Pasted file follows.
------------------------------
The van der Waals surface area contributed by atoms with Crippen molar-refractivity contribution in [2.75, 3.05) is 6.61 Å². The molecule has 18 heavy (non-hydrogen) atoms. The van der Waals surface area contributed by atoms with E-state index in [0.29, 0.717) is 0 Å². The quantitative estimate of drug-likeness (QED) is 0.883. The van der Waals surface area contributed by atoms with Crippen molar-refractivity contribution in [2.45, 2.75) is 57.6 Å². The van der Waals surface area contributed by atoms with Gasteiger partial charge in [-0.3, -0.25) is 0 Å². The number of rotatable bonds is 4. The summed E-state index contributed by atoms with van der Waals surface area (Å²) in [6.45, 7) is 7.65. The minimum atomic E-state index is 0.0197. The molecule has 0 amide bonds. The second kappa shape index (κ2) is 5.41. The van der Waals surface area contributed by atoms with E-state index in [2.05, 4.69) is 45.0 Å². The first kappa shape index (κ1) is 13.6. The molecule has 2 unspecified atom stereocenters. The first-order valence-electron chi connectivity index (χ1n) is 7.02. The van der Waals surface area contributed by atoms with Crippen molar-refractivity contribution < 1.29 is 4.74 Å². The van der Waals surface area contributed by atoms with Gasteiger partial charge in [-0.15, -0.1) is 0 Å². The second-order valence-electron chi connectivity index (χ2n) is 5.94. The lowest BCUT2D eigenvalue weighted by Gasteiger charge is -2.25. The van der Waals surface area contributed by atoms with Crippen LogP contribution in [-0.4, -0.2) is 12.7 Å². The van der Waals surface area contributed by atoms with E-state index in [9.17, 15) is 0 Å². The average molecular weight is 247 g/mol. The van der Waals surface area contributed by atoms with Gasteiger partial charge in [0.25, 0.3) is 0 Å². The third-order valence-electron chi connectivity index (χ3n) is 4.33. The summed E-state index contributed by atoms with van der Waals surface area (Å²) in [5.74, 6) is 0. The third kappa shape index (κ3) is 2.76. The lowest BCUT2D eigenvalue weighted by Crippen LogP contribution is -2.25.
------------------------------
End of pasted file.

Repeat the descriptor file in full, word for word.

The van der Waals surface area contributed by atoms with Crippen molar-refractivity contribution in [2.75, 3.05) is 6.61 Å². The molecule has 18 heavy (non-hydrogen) atoms. The van der Waals surface area contributed by atoms with E-state index in [0.29, 0.717) is 0 Å². The quantitative estimate of drug-likeness (QED) is 0.883. The van der Waals surface area contributed by atoms with Crippen molar-refractivity contribution in [2.45, 2.75) is 57.6 Å². The van der Waals surface area contributed by atoms with Gasteiger partial charge in [-0.3, -0.25) is 0 Å². The number of rotatable bonds is 4. The summed E-state index contributed by atoms with van der Waals surface area (Å²) in [6.45, 7) is 7.65. The minimum atomic E-state index is 0.0197. The molecule has 0 amide bonds. The second kappa shape index (κ2) is 5.41. The van der Waals surface area contributed by atoms with E-state index in [2.05, 4.69) is 45.0 Å². The first kappa shape index (κ1) is 13.6. The molecule has 2 unspecified atom stereocenters. The first-order valence-electron chi connectivity index (χ1n) is 7.02. The van der Waals surface area contributed by atoms with Crippen molar-refractivity contribution < 1.29 is 4.74 Å². The van der Waals surface area contributed by atoms with Gasteiger partial charge in [-0.15, -0.1) is 0 Å². The second-order valence-electron chi connectivity index (χ2n) is 5.94. The lowest BCUT2D eigenvalue weighted by Gasteiger charge is -2.25. The van der Waals surface area contributed by atoms with Crippen LogP contribution in [-0.4, -0.2) is 12.7 Å². The van der Waals surface area contributed by atoms with E-state index in [9.17, 15) is 0 Å². The average molecular weight is 247 g/mol. The van der Waals surface area contributed by atoms with Gasteiger partial charge in [0.25, 0.3) is 0 Å². The third-order valence-electron chi connectivity index (χ3n) is 4.33. The summed E-state index contributed by atoms with van der Waals surface area (Å²) in [5.74, 6) is 0. The third kappa shape index (κ3) is 2.76. The lowest BCUT2D eigenvalue weighted by Crippen LogP contribution is -2.25.